College Holds Virtual Town Hall on Spring Reopening, Details New COVID Protocols 

5 min read

Jack P. Carroll ’24

Managing Editor 

Chief of Staff Jason Rojas and other senior administrators convened in a virtual town hall on Wednesday, Jan. 26 to discuss Trinity’s reopening plans and new COVID-19 protocols. 

Vice President for Student Success and Enrollment Management Joe DiChristina began the town hall with a discussion of the College’s goals for the spring. He reaffirmed that in-person learning will resume on Monday, Feb. 7. The shift to remote instruction for the first week of classes was announced earlier this month in an email to faculty from Dean of the Faculty Sonia Cardenas. She anticipated a rise in cases during move-in week and noted that close to 10 percent of students on campus were testing positive at the time. 

“We’ve had about a hundred positive cases come through the testing center during the month of January so it’s significant in terms of the presence of Omicron,” said DiChristina while discussing the spread of COVID at Trinity. He indicated that these cases derive from the 400 students who remained on campus during the winter. DiChristina told the Tripod in December that 375 students (athletes, international, and J-term) were staying on campus through the break.

DiChristina stated that remote learning will ensure an equitable start for all students: “If a student has tested positive and they’re not able to go to the first week of classes that puts them at a disadvantage. We’re paying attention to that and doing the best we can to support all of our students.” 

DiChristina discussed the College’s booster shot mandate. The Tripod previously reported that Trinity will require students, faculty, and staff to obtain a COVID-19 booster shot for the spring. The mandate will go into effect on Tuesday, Feb. 1, and all vaccinated members of the community must submit proof of a booster shot within 30 days of becoming eligible. DiChristina announced that Trinity will host its second booster shot clinic from Jan. 31 through Feb. 2. He revealed that a third booster clinic is scheduled for Feb. 24-5. 

While discussing campus life, DiChristina announced that large gatherings are currently prohibited. The gathering guidelines prohibit large gatherings through the month of February. Meetings, programs, student organizations, and athletic teams must meet virtually unless supervised by a college employee. 

The Ferris Center remains open for recreation and exercise; students can use the space without making an appointment. In addition, students are expected to limit off-campus travel to essential purposes and are discouraged from dining and gathering at restaurants and bars. Dining services will offer grab-and-go meals only. Furthermore, DiChristina announced that all members of the community who are involved in the College’s testing program can attend Trinity sporting events. He indicated that NESCAC Presidents will meet next week to consider expanding audiences to include family members and other spectators. 

Rojas discussed Trinity’s new mask mandate which requires everyone on campus to wear a surgical ASTM level 1 or KN95 mask. He cited CDC research indicating that the virus can be easily transmitted through cloth masks. Students cannot wear cloth masks unless they are used over ASTM-approved masks. The College will be distributing surgical masks across campus until Mar. 31.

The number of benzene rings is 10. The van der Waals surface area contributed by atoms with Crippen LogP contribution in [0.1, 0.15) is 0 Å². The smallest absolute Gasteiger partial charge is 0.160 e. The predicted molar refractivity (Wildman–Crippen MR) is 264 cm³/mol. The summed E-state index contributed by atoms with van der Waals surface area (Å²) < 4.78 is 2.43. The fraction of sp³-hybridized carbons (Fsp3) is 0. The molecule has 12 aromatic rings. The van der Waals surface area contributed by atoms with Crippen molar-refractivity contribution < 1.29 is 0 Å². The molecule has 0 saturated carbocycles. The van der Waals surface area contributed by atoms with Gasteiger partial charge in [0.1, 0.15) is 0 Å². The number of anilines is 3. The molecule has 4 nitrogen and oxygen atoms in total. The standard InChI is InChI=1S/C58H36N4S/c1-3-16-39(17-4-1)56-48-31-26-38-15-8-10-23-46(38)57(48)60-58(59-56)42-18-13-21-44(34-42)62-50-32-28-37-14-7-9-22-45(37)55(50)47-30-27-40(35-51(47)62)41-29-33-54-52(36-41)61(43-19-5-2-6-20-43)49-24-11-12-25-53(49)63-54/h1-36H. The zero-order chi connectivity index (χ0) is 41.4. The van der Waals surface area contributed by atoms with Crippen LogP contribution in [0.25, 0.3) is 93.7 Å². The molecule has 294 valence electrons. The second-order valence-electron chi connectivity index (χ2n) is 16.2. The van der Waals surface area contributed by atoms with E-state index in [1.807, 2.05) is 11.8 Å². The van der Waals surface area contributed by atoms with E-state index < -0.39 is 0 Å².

Responding to questions about the role of student input in developing COVID protocols, Director of Greek Life Trevor Beauford stated “We pulled together a team of students including SGA, athletics, representatives from Greek Life, representatives from different parts of campus and they regularly meet with VP Joe and Jason to talk through policies and procedures and offer the student voice.” 

When asked whether the College will provide COVID updates more frequently, Director of Analytics and Strategic Initiatives David Andres ‘04 claimed that the Dashboard is updated “about a minimum of three times per week.” “There are a lot of moving parts behind the scenes and it’s literally a twenty-four-seven operation with numbers changing all the time. So we’re open to feedback but we’re at this time aiming for three days: Monday, Wednesday, Friday.”

However, the College’s website states that current case counts will be updated twice per week. Rojas told the Tripod in December that the College does not have any plans to update the dashboard more frequently.

As the Tripod previously reported, the College’s testing program has been deemed insufficient by students. In the fall of 2020, students pointed out that Trinity and Wesleyan were the only colleges in the NESCAC which declined to update their dashboards daily. Similar complaints have been made this past semester as Trinity continued to update its dashboard only twice per week. Other schools in the NESAC–including Amherst, Williams, Hamilton, Colby, and Tufts–update their dashboards daily or every weekday. Connecticut College updates its dashboard at least four times a week. 

Last spring, Trinity updated its dashboard every weekday. However, this practice came to an end in August as Rojas and DiChristina announced the dashboard will now be updated twice per week starting the week of Sept. 8. 

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  1. 1
    Lee seaman

    Lee seaman:Complete and utter nonsense. You refuse to accept it’s a cold! You will never stop an airborne virus but it has mutated to nearly nothing and it’s not enough! So ridiculous!

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